Livorno for Foodies

Most people may not know this but Livorno is a great foodie town. It’s only an hour’s drive from Florence but it seems a world away from the Tuscan capital. Historically known as a very open city, it was a duty-free port from the 16th century with an open door policy that allowed its merchant population –made up largely of Jews, Armenians, Dutch, English and Greeks in particular – to flourish. It lost its status as a free port when Italy was unified 150 years ago, but the centuries of cosmopolitan inhabitants have left their mark.

Livorno today appears as a slightly scruffy version of the 18th-19th century renovations to the city, but the Venice district (named for its series of deep, wide canals) still evokes its past as the “ideal” Renaissance city of the Medici. The central market, a grand, covered Liberty style building, lies on the edge of the Venice district, and is a great place to start your tour of Livorno’s multicultural past and down-to-earth port culture.

Locally caught fish is the highlight of the market, but the butchers’ stalls also reflect the diversity of Livorno’s kitchens – lamb’s head, wild boar, guineafowl and galletto livornese, the local Leghorn chicken, named after the old, anglicised name of the city.

The real reason for a foodie to visit Livorno, of course, is for the fresh seafood-based cuisine – down to earth, honest and simple. Cacciucco is the most famous dish of all, a rich fish tomato-based stew cooked with numerous types of locally-caught fish and shellfish, which is said to represent the diversity of Livorno’s people. It is this mixed population that has created the base of the interesting culinary traditions of the city.

Livorno’s most identifiable dishes (often followed by alla livornese) usually contain tomatoes, which were introduced by Livorno’s Spanish Jewish inhabitants. Many beloved dishes of Livorno had their origins in the Jewish neighbourhoods of the city, such as triglie alla mosaica (whole red mullet cooked in tomatoes), often made at Easter time, and roschette, little ring-shaped bread snacks that you can find in bakeries and cafes all across Livorno.

Along with these dishes, the piatti poveri make up the most traditional of Livorno’s cooking with countless recipes that involve reinventing boiled meat (such as the imaginatively named ‘Inno di Garibaldi and the Francesina) and other recipes that represent the extreme poverty that the city has faced in the past, such as brodo di sassi, “rock broth” (pretty much just as it sounds, a plain broth made by boiling sea rocks to flavour the water) and minestra su’ discorsi (a “soup of sorts,” a broth made out of literally nothing but leftover bones boiled in water).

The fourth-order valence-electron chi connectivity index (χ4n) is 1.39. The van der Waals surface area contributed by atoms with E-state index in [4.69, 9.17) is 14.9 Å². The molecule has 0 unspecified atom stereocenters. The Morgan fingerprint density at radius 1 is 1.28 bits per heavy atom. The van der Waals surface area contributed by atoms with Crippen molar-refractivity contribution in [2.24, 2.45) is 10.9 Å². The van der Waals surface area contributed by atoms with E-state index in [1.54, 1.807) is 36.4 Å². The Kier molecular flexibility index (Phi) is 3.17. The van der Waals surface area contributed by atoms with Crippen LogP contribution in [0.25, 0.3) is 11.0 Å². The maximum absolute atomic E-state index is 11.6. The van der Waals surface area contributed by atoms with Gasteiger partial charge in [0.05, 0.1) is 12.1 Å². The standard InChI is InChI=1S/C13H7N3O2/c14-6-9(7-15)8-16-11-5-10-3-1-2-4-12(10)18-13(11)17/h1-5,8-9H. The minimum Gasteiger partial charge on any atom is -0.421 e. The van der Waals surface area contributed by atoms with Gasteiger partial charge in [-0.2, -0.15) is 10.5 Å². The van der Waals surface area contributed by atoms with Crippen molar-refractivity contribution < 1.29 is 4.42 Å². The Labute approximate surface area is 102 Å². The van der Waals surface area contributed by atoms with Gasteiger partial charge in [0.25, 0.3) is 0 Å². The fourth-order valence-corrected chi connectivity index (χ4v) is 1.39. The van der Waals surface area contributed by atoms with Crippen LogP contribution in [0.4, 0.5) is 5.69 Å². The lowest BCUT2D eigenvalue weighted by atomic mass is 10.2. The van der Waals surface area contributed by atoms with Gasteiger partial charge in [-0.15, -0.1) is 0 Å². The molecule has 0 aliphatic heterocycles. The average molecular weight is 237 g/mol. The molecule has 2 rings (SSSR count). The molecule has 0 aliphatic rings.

Today, the fresh seafood dishes that are on offer in the local restaurants bear only the tradition of being simple, straight forward and fresh. Osteria del Mare, a restaurant near the old port, for example, serves only the day’s locally caught fresh fish. The old school style waiters bring out a platter of fresh fish for you to choose from, before taking it back into the kitchen to prepare. The restaurant is not far from the 1920s checker-board terrace known as Terrazza Mascagni, a picturesque stage for people-watching and the perfect place for that afternoon passeggiata to walk off your long lunch.

And of course, you cannot forget to try a ponce livornese. It’s the ultimate pick me up after a big meal and is especially appropriate on a chilly day by the sea. Apparently adapted from traditions taken from the Anglo-Saxon population of Livorno the local ponce is a potent mixture of cheap rum, cognac, Sassolino (an aniseed flavoured liqueur), lemon rind and sugar, heated together before the final ingredient, a shot of coffee, is added.

The rough-around-the-edges port town will capture the hearts of food-lovers looking for fuss-free, genuine food fit for a mariner.

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20 Responses to “Livorno for Foodies”
  1. Andrea says:

    Let me say that this is one of the nicest and most precise description of Livorno I have ever read. In few lines you caught the sense of the whole city, whose atmosphere you can feel only there. I am Tuscan and I worked in Livorno for two years and can witness all you say it’s completely true. But I would add that one of the most important ingredients of all this are Livorno people, the only one of its kind.
    Beautiful pictures, too! Bye

    • Emiko says:

      Andrea, thanks so much for your comment. It means a lot to get a reaction like that from someone who knows the place and obviously loves it too!

    • Fred says: